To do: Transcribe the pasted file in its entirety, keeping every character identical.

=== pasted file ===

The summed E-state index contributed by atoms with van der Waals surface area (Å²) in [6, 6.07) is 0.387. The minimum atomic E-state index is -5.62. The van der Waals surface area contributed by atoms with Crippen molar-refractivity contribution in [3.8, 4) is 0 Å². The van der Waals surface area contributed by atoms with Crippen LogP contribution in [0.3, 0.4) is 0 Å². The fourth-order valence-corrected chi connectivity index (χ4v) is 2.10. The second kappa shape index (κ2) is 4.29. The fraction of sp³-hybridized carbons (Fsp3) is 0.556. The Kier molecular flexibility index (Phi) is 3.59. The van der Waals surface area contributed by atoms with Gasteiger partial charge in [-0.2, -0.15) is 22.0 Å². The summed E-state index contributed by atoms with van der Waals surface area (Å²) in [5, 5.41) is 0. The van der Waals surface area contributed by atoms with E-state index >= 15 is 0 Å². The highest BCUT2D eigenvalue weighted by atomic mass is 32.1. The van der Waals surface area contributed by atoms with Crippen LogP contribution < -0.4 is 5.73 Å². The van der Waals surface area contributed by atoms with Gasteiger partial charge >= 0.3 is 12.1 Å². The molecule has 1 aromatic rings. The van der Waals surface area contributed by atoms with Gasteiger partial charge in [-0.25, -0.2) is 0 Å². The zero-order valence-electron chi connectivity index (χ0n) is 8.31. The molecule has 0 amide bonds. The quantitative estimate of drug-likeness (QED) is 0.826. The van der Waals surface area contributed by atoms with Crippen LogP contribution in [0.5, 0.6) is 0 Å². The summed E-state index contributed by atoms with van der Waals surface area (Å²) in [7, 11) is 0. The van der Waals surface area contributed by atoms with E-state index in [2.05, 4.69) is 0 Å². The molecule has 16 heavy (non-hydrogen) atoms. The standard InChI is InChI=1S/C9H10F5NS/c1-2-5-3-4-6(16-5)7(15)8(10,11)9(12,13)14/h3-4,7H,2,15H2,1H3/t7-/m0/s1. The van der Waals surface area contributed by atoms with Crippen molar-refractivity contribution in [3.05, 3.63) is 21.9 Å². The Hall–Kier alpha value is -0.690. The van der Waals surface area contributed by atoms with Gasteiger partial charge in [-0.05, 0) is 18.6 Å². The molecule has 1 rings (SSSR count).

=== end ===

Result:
The summed E-state index contributed by atoms with van der Waals surface area (Å²) in [6, 6.07) is 0.387. The minimum atomic E-state index is -5.62. The van der Waals surface area contributed by atoms with Crippen molar-refractivity contribution in [3.8, 4) is 0 Å². The van der Waals surface area contributed by atoms with Crippen LogP contribution in [0.3, 0.4) is 0 Å². The fourth-order valence-corrected chi connectivity index (χ4v) is 2.10. The second kappa shape index (κ2) is 4.29. The fraction of sp³-hybridized carbons (Fsp3) is 0.556. The Kier molecular flexibility index (Phi) is 3.59. The van der Waals surface area contributed by atoms with Gasteiger partial charge in [-0.2, -0.15) is 22.0 Å². The summed E-state index contributed by atoms with van der Waals surface area (Å²) in [5, 5.41) is 0. The van der Waals surface area contributed by atoms with E-state index >= 15 is 0 Å². The highest BCUT2D eigenvalue weighted by atomic mass is 32.1. The van der Waals surface area contributed by atoms with Crippen LogP contribution < -0.4 is 5.73 Å². The van der Waals surface area contributed by atoms with Gasteiger partial charge >= 0.3 is 12.1 Å². The molecule has 1 aromatic rings. The van der Waals surface area contributed by atoms with Gasteiger partial charge in [-0.25, -0.2) is 0 Å². The zero-order valence-electron chi connectivity index (χ0n) is 8.31. The molecule has 0 amide bonds. The quantitative estimate of drug-likeness (QED) is 0.826. The van der Waals surface area contributed by atoms with Crippen LogP contribution in [0.5, 0.6) is 0 Å². The summed E-state index contributed by atoms with van der Waals surface area (Å²) in [7, 11) is 0. The van der Waals surface area contributed by atoms with E-state index in [2.05, 4.69) is 0 Å². The molecule has 16 heavy (non-hydrogen) atoms. The standard InChI is InChI=1S/C9H10F5NS/c1-2-5-3-4-6(16-5)7(15)8(10,11)9(12,13)14/h3-4,7H,2,15H2,1H3/t7-/m0/s1. The van der Waals surface area contributed by atoms with Crippen molar-refractivity contribution in [3.05, 3.63) is 21.9 Å². The Hall–Kier alpha value is -0.690. The van der Waals surface area contributed by atoms with Gasteiger partial charge in [-0.05, 0) is 18.6 Å². The molecule has 1 rings (SSSR count).